In GMail (and also other Google services, like Google Docs) all changes are applied immediately. In many cloud-based software there is no "Save" button. It's because of many reasons - one is to allow the user work with his web browser, which has limited capability of asking "Save before quit?", because modern browsers do not show this text (if provided by a webpage) in a modal dialog window. This requires constant saving (or backing-up) of the file/work. This is a bit different to older solutions, when only back-ups were created on the fly, but saving the original file required the user decision.

Every time a document is automatically saved, you are informed in a similar window about the fact. It makes you feel comfortable that you are not losing your work, and that something happened you might have wished to do (ie. save the file), but there is no possibility to do this in this software (there is no save button). You might want to save the file, but you will lose time for searching the "Save" button. You are informed it was made for you automatically, so you won't waste your time for searching the button.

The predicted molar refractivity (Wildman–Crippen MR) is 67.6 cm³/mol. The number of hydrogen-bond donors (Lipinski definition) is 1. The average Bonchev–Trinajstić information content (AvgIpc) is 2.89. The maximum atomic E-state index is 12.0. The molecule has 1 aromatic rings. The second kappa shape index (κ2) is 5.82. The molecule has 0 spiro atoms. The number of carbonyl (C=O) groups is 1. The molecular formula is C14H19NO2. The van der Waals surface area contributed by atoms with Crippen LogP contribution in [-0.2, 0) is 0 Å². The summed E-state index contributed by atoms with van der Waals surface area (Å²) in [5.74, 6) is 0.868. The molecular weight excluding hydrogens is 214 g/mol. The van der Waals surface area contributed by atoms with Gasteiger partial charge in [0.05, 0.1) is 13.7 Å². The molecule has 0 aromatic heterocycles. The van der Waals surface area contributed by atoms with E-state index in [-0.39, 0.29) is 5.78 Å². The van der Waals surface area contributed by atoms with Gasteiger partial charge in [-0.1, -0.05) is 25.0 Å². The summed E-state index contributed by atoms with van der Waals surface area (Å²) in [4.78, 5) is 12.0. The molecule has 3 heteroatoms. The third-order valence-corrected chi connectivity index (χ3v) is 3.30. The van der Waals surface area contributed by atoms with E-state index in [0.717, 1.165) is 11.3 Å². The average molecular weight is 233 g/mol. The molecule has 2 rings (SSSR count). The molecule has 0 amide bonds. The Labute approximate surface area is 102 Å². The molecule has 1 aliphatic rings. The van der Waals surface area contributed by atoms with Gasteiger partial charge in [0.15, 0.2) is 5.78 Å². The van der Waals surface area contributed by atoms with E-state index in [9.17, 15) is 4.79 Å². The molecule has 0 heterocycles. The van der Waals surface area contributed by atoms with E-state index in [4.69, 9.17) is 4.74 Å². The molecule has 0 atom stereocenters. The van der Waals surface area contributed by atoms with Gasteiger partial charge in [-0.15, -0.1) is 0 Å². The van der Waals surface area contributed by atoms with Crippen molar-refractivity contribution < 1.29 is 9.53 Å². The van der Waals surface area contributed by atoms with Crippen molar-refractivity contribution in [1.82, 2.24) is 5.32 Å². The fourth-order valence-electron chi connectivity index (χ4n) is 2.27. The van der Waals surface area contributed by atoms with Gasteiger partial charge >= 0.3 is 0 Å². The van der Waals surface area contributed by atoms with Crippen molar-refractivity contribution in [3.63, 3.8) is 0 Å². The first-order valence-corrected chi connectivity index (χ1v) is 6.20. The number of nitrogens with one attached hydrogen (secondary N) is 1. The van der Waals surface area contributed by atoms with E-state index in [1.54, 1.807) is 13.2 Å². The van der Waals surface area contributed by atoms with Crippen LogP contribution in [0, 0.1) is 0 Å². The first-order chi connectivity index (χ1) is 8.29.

Deleting (an e-mail, a contact, a document) is also a change to the system that is performed immediately. There is no possibility to ask you, because you can give no answer, just by closing your browser. You could have done this intentionally, but also by a mistake, having even not noticed it, because there can be a keyboard shortcut, which you do not expect in a web application (you can expect that the Del key does nothing in Mozilla Firefox). So you are informed that something happened and this is the main purpose of the message box.

The Undo button is to make you sure, that even if you did this by mistake, there is no problem. Even if you don't know about the "Trash" folder, you won't panic. You are just one click ahead to take back what happened. If you don't see the "Undo" link, you can think that this can't be taken back.

The message does presume you did something wrong. It has yellow background, so it is easily seen and attracts your attention. It has the same functionality as a modal dialog "Are you sure?". You may say that "are you sure" dialog implies you are not sure and maybe even you have some sort of schizophrenia. But most users agree that it's better to confirm one time too many than one time too few.

Also, the yellow "undo" message window is small. If you know what you're doing, you can easily ignore it.